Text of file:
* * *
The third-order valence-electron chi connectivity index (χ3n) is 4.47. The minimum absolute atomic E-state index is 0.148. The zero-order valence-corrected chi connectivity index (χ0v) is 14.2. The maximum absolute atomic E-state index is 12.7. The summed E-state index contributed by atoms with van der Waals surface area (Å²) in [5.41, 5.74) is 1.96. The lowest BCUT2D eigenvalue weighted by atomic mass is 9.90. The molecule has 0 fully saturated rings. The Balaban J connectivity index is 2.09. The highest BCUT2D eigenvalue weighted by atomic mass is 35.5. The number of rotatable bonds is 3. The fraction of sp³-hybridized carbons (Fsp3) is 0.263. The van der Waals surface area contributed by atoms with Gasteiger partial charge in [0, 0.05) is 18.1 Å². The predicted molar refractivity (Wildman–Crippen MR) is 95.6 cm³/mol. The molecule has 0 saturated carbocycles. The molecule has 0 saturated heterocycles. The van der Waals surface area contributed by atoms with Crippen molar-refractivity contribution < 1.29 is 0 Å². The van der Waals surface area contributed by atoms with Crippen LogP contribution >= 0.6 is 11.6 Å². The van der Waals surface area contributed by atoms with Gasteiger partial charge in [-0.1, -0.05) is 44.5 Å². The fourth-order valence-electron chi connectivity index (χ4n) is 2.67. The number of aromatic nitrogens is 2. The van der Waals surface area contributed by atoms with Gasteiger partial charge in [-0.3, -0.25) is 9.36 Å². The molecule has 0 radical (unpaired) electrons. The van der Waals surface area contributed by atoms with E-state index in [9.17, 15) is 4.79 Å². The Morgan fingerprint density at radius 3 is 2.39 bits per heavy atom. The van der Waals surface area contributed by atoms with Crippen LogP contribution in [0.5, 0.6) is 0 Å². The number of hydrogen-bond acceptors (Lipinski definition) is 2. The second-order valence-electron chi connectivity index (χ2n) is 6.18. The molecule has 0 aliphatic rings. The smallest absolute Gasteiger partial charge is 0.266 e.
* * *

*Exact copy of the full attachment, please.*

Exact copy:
The third-order valence-electron chi connectivity index (χ3n) is 4.47. The minimum absolute atomic E-state index is 0.148. The zero-order valence-corrected chi connectivity index (χ0v) is 14.2. The maximum absolute atomic E-state index is 12.7. The summed E-state index contributed by atoms with van der Waals surface area (Å²) in [5.41, 5.74) is 1.96. The lowest BCUT2D eigenvalue weighted by atomic mass is 9.90. The molecule has 0 fully saturated rings. The Balaban J connectivity index is 2.09. The highest BCUT2D eigenvalue weighted by atomic mass is 35.5. The number of rotatable bonds is 3. The fraction of sp³-hybridized carbons (Fsp3) is 0.263. The van der Waals surface area contributed by atoms with Gasteiger partial charge in [0, 0.05) is 18.1 Å². The predicted molar refractivity (Wildman–Crippen MR) is 95.6 cm³/mol. The molecule has 0 saturated carbocycles. The molecule has 0 saturated heterocycles. The van der Waals surface area contributed by atoms with Crippen molar-refractivity contribution < 1.29 is 0 Å². The van der Waals surface area contributed by atoms with Crippen LogP contribution >= 0.6 is 11.6 Å². The van der Waals surface area contributed by atoms with Gasteiger partial charge in [-0.1, -0.05) is 44.5 Å². The fourth-order valence-electron chi connectivity index (χ4n) is 2.67. The number of aromatic nitrogens is 2. The van der Waals surface area contributed by atoms with Gasteiger partial charge in [-0.3, -0.25) is 9.36 Å². The molecule has 0 radical (unpaired) electrons. The van der Waals surface area contributed by atoms with E-state index in [9.17, 15) is 4.79 Å². The Morgan fingerprint density at radius 3 is 2.39 bits per heavy atom. The van der Waals surface area contributed by atoms with Crippen LogP contribution in [0.5, 0.6) is 0 Å². The number of hydrogen-bond acceptors (Lipinski definition) is 2. The second-order valence-electron chi connectivity index (χ2n) is 6.18. The molecule has 0 aliphatic rings. The smallest absolute Gasteiger partial charge is 0.266 e.